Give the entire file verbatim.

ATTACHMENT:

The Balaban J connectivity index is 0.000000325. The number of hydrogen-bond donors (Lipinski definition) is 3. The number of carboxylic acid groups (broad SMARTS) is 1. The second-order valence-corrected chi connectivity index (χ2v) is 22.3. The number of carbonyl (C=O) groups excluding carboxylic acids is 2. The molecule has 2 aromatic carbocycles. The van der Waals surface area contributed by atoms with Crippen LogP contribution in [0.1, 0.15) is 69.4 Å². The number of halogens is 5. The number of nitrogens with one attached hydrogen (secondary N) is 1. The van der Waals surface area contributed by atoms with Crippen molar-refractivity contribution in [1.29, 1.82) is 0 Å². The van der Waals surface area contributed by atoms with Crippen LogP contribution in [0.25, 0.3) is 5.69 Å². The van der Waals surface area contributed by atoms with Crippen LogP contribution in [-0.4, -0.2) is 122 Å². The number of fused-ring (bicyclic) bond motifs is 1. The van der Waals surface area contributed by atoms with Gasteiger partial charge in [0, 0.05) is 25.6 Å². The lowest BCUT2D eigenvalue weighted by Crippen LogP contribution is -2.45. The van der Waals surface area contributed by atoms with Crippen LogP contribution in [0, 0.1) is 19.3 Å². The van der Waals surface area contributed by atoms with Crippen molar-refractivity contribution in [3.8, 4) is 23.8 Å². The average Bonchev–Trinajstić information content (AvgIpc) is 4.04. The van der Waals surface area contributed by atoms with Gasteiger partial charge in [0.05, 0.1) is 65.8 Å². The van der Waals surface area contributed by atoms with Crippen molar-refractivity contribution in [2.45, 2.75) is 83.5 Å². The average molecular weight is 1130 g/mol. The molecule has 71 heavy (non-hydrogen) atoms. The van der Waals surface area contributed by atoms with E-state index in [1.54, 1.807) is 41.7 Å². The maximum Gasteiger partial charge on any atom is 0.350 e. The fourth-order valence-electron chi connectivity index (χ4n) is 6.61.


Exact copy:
The Balaban J connectivity index is 0.000000325. The number of hydrogen-bond donors (Lipinski definition) is 3. The number of carboxylic acid groups (broad SMARTS) is 1. The second-order valence-corrected chi connectivity index (χ2v) is 22.3. The number of carbonyl (C=O) groups excluding carboxylic acids is 2. The molecule has 2 aromatic carbocycles. The van der Waals surface area contributed by atoms with Crippen LogP contribution in [0.1, 0.15) is 69.4 Å². The number of halogens is 5. The number of nitrogens with one attached hydrogen (secondary N) is 1. The van der Waals surface area contributed by atoms with Crippen molar-refractivity contribution in [1.29, 1.82) is 0 Å². The van der Waals surface area contributed by atoms with Crippen LogP contribution in [0.25, 0.3) is 5.69 Å². The van der Waals surface area contributed by atoms with Crippen LogP contribution in [-0.4, -0.2) is 122 Å². The number of fused-ring (bicyclic) bond motifs is 1. The van der Waals surface area contributed by atoms with Gasteiger partial charge in [0, 0.05) is 25.6 Å². The lowest BCUT2D eigenvalue weighted by Crippen LogP contribution is -2.45. The van der Waals surface area contributed by atoms with Crippen LogP contribution in [0, 0.1) is 19.3 Å². The van der Waals surface area contributed by atoms with Crippen molar-refractivity contribution in [3.8, 4) is 23.8 Å². The average Bonchev–Trinajstić information content (AvgIpc) is 4.04. The van der Waals surface area contributed by atoms with Gasteiger partial charge in [0.05, 0.1) is 65.8 Å². The van der Waals surface area contributed by atoms with Crippen molar-refractivity contribution in [2.45, 2.75) is 83.5 Å². The average molecular weight is 1130 g/mol. The molecule has 71 heavy (non-hydrogen) atoms. The van der Waals surface area contributed by atoms with E-state index in [1.54, 1.807) is 41.7 Å². The maximum Gasteiger partial charge on any atom is 0.350 e. The fourth-order valence-electron chi connectivity index (χ4n) is 6.61.